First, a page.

Finally, the TRA emerged, and it has a very powerful human rights paragraph indeed.

Soon after, the Kaohsiung Incident happened on Dec. 10, 1979.

I continued to send reports and materials to Butler concerning human rights violations in Taiwan. I received a two-page letter from him dated Jan. 24, 1980.

In his letter, Butler said he would do his best, but he emphasized his limited ability to help. He seemed to advise me not to be excessively demanding.

Butler also expressed his personal philosophy of avoiding excessive pursuit of ¡§personal fulfillment.¡¨ He reminded me there were worse human rights violations in many other Asian countries.

Butler was 57 then (17 years my senior). In my interaction with him, he gave me the impression he was a compassionate, yet conservative person of integrity.

Two years later (1981), he became chairman of Proctor & Gamble and eventually retired in 1986.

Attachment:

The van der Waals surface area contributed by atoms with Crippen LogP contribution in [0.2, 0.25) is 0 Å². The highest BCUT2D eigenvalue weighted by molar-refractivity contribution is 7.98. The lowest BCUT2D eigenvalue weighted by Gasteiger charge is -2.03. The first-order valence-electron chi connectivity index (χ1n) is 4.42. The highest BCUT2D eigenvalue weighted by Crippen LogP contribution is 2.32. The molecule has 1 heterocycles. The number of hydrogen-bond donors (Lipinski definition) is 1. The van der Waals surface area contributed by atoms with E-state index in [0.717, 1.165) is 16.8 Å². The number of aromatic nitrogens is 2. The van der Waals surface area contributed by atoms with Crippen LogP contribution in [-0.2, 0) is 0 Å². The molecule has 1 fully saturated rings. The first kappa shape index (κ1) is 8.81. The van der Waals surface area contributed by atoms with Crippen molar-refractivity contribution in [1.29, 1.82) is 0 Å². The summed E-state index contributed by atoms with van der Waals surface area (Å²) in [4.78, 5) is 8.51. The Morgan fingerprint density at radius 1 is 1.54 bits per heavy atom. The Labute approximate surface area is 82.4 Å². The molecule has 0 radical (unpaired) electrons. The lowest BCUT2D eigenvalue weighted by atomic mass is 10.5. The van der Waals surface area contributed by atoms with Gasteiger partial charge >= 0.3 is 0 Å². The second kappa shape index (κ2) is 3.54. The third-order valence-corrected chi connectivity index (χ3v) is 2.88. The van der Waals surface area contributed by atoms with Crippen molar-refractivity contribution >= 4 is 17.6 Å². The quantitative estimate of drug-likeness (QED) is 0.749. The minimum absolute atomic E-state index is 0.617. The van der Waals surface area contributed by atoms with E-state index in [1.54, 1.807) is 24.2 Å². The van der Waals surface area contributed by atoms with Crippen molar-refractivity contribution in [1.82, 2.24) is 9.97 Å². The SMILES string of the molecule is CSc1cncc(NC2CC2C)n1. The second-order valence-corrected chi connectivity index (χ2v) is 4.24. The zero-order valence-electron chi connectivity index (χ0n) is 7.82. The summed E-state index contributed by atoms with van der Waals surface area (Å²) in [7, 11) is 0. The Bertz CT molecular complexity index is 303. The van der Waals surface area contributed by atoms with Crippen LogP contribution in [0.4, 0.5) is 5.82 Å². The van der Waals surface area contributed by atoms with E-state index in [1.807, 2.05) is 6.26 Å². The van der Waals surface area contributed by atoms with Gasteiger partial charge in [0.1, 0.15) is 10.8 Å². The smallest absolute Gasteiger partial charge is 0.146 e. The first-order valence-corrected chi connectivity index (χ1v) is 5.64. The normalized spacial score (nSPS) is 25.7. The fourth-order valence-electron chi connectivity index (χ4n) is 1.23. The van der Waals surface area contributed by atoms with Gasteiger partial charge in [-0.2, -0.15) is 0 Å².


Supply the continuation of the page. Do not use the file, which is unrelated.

He continued to serve society after retirement by asserting and promoting equal opportunity for education to all mankind. I also remember reading an article in Moonbeam (the Proctor & Gamble magazine) reporting that in retirement, he and his wife were raising bison because his ancestors had killed too many of them.

The US government typically uses a ¡§passive approach¡¨ when conducting human rights diplomacy.

In the case of the TRA, Washington seemed to be acting against its tradition, adopting an ¡§active approach¡¨ in including the human rights paragraph in the act.

Thirty years later, I am still wondering whether or not my efforts really had some bearing on the inclusion of that paragraph.

The recent anniversary of the act has made me wonder even more whether my efforts to inform Butler of Taiwan¡¦s human rights violations at that time had an impact on the final appearance of the TRA.

If my input did in any way have some bearing on the inclusion of that paragraph, I hope my story will inspire Taiwanese-Americans today to put more energy into person-to-person diplomatic efforts to save Taiwan.

Strong Chuang is a former chairman of World United Formosans for Independence-USA.